In addition to developing buildings that embody “the dignity, enterprise, vigor, and stability of the American national government,” and the “finest contemporary American architectural thought,” the U.S. General Services Administration’s (GSA) Design Excellence Program asks the architects it commissions to be site conscious and to respond sensitively to local communities and contexts. In the case of the Federal Bureau of Investigation’s new South Florida headquarters, which happens to be located in Miramar, a city northwest of Miami, that context, in the words of Krueck + Sexton principal Mark Sexton, “is Taco Bell, on a good day.” Not satisfied with the fast-food chain as a design progenitor, the Chicago-based architecture firm instead took its cues from the location’s geographical history and prevailing climate.
Miramar (Spanish for “sea-view”) is actually some 13 miles inland from the Atlantic Ocean. Named for a neighborhood in Havana, Cuba, it sits on land that for countless millennia before the city’s establishment in 1955 was tropical wetlands—the Sawgrass marsh and slough region of The Everglades. The previous owners of the 20-acre plot dumped 18-inches of gravel on it, thinking it would improve the site as a real estate prospect. Krueck + Sexton thought differently. It proposed restoring the wetlands and bringing them right up to the building. It was the only firm in the government’s short list to put forth the idea, and the GSA saw the value.
The office building itself had to accommodate 1,000 agents and workers. The architects wanted to connect them to the restored landscape through views as well as provide ample daylight on the interior while delivering a highly sustainable building. They laid out the structure’s 375,000 square feet on six floors in two parallel 60-foot wide bars connected by a perpendicular bar. The resulting H-shaped plan created a condition where, no matter where in the building you stand, you are never more than 30 feet from the natural light and views afforded by the glass curtain wall. The plan also created two semi-enclosed courtyards: one to the east that serves as the main entrance and combines a reflecting pool and a formally composed landscape, and one to the west for use by employees that is an extension of the restored wetlands.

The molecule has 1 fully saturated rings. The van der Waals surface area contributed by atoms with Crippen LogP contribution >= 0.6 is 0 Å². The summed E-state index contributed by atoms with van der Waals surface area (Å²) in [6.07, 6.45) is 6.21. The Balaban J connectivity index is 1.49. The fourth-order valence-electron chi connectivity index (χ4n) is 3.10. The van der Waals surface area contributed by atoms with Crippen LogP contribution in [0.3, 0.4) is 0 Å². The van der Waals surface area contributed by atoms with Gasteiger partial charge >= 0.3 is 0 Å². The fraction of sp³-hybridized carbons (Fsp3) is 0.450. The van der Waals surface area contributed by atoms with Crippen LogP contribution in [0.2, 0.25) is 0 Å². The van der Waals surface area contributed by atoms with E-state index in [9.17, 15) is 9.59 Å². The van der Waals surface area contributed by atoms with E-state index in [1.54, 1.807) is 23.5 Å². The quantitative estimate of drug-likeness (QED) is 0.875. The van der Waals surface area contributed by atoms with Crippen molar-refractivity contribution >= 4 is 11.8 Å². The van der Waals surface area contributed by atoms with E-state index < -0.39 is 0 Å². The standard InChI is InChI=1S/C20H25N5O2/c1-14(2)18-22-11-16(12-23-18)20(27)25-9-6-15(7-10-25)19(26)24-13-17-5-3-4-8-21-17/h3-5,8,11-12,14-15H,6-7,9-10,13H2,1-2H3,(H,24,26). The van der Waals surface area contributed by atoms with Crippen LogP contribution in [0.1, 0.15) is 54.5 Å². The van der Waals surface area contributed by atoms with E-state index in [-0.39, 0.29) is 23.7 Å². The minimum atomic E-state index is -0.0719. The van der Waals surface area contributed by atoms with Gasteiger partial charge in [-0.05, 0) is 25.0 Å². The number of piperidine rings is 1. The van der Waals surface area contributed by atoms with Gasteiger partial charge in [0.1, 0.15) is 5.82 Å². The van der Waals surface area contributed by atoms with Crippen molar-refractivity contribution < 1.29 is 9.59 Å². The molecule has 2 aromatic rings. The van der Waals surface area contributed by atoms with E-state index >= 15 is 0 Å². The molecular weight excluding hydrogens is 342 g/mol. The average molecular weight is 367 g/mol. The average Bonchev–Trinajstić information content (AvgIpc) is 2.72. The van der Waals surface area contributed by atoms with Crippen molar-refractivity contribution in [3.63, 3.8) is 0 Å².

Each floor varies slightly in plan, creating different experiences throughout the interior and changes on the elevation. The long outer north and south walls curve smoothly, as though responding to the sinuous waterways of The Everglades. Within the courtyards, the facades are fractured and faceted along hard lines, giving the building the feel of a geode.
Since such an envelope system could not be ordered out of a catalog, Krueck + Sexton worked closely with its consultants and fabricators to develop one. The resulting curtain wall is a unitized system outfitted with an IGU with a 3/8-inch outer lite of low-iron glass, a one-inch space filled with argon gas, and an inner lite made up of two ¼-inch laminated pieces of glass. The No. 2 surface of the inner lite has a low-e coating and a white ceramic frit pattern in a gradient: 20 percent for vision, 60 to 80 percent for spandrel, and 80 percent on the east and west faces, cladding the egress stairs. The inner piece of laminated glass is pyrolytic, made to attenuate infrared and radio frequencies.
In this latitude, the sun shines more or less from directly overhead. Through solar studies, the architects determined that the building would get the bulk of its solar loading and glare when the sun was low in the horizon. As a result, they arranged the solar shades, which are thick-gauge, 7 ½-foot-long sections of painted, perforated aluminum that are integrated into the unitized panel, in a diamond pattern. The unexpected application of this fairly standard sun mitigation equipment was entirely performance based, but it gives the building an interesting texture and anchors it solidly to its place.